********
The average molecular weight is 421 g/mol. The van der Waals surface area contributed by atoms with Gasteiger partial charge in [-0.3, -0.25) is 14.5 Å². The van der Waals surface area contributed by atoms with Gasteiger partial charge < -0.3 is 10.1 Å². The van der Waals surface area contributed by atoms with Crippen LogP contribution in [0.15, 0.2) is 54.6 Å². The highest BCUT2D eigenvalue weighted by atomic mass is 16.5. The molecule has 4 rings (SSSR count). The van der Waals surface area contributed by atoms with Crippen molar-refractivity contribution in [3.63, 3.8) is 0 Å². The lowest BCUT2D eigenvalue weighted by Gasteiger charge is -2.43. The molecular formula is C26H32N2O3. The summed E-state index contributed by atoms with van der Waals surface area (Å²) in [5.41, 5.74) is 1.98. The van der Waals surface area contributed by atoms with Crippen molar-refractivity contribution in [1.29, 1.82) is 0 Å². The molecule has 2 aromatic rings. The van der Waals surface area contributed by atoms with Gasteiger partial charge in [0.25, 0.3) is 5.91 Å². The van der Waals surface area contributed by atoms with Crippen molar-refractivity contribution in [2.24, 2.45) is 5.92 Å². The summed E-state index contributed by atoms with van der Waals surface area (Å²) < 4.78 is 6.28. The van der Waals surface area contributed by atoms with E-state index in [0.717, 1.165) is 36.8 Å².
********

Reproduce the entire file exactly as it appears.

The average molecular weight is 421 g/mol. The van der Waals surface area contributed by atoms with Gasteiger partial charge in [-0.3, -0.25) is 14.5 Å². The van der Waals surface area contributed by atoms with Gasteiger partial charge < -0.3 is 10.1 Å². The van der Waals surface area contributed by atoms with Crippen LogP contribution in [0.15, 0.2) is 54.6 Å². The highest BCUT2D eigenvalue weighted by atomic mass is 16.5. The molecule has 4 rings (SSSR count). The van der Waals surface area contributed by atoms with Crippen molar-refractivity contribution in [3.63, 3.8) is 0 Å². The lowest BCUT2D eigenvalue weighted by Gasteiger charge is -2.43. The molecular formula is C26H32N2O3. The summed E-state index contributed by atoms with van der Waals surface area (Å²) in [5.41, 5.74) is 1.98. The van der Waals surface area contributed by atoms with Crippen molar-refractivity contribution in [1.29, 1.82) is 0 Å². The molecule has 2 aromatic rings. The van der Waals surface area contributed by atoms with Gasteiger partial charge in [0.25, 0.3) is 5.91 Å². The van der Waals surface area contributed by atoms with Crippen molar-refractivity contribution in [2.24, 2.45) is 5.92 Å². The summed E-state index contributed by atoms with van der Waals surface area (Å²) < 4.78 is 6.28. The van der Waals surface area contributed by atoms with E-state index in [0.717, 1.165) is 36.8 Å².